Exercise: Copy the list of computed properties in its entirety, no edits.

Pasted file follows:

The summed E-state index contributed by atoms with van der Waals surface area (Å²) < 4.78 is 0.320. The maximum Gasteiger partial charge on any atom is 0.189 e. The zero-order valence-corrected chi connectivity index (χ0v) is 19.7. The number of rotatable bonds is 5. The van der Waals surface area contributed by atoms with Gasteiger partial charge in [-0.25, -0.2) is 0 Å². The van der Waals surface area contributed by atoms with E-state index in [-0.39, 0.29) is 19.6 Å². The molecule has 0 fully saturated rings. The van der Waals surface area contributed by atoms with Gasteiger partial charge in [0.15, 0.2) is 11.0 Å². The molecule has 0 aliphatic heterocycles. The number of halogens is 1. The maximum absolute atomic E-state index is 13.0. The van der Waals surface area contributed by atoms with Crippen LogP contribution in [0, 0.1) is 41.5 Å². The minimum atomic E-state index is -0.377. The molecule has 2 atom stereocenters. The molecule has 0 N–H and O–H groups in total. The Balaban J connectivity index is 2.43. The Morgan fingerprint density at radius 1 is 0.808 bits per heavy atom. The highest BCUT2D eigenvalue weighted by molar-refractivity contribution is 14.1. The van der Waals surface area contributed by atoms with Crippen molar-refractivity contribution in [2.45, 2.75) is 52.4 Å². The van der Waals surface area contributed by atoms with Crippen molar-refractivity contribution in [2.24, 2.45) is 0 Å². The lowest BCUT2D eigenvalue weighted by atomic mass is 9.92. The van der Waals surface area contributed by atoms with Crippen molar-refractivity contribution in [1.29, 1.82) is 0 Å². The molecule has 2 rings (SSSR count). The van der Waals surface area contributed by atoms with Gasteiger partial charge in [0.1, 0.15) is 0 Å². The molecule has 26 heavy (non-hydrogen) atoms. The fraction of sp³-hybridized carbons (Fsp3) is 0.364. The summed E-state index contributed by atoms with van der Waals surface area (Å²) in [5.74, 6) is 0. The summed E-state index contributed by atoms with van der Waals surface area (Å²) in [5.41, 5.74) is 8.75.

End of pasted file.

The summed E-state index contributed by atoms with van der Waals surface area (Å²) < 4.78 is 0.320. The maximum Gasteiger partial charge on any atom is 0.189 e. The zero-order valence-corrected chi connectivity index (χ0v) is 19.7. The number of rotatable bonds is 5. The van der Waals surface area contributed by atoms with Gasteiger partial charge in [-0.25, -0.2) is 0 Å². The van der Waals surface area contributed by atoms with E-state index in [-0.39, 0.29) is 19.6 Å². The molecule has 0 fully saturated rings. The van der Waals surface area contributed by atoms with Gasteiger partial charge in [0.15, 0.2) is 11.0 Å². The molecule has 0 aliphatic heterocycles. The number of halogens is 1. The maximum absolute atomic E-state index is 13.0. The van der Waals surface area contributed by atoms with Crippen LogP contribution in [0, 0.1) is 41.5 Å². The minimum atomic E-state index is -0.377. The molecule has 2 atom stereocenters. The molecule has 0 N–H and O–H groups in total. The Balaban J connectivity index is 2.43. The Morgan fingerprint density at radius 1 is 0.808 bits per heavy atom. The highest BCUT2D eigenvalue weighted by molar-refractivity contribution is 14.1. The van der Waals surface area contributed by atoms with Crippen molar-refractivity contribution in [2.45, 2.75) is 52.4 Å². The van der Waals surface area contributed by atoms with Crippen molar-refractivity contribution in [2.24, 2.45) is 0 Å². The lowest BCUT2D eigenvalue weighted by atomic mass is 9.92. The van der Waals surface area contributed by atoms with Crippen molar-refractivity contribution in [1.29, 1.82) is 0 Å². The molecule has 2 rings (SSSR count). The van der Waals surface area contributed by atoms with Gasteiger partial charge in [0.1, 0.15) is 0 Å². The molecule has 26 heavy (non-hydrogen) atoms. The fraction of sp³-hybridized carbons (Fsp3) is 0.364. The summed E-state index contributed by atoms with van der Waals surface area (Å²) in [5.74, 6) is 0. The summed E-state index contributed by atoms with van der Waals surface area (Å²) in [5.41, 5.74) is 8.75.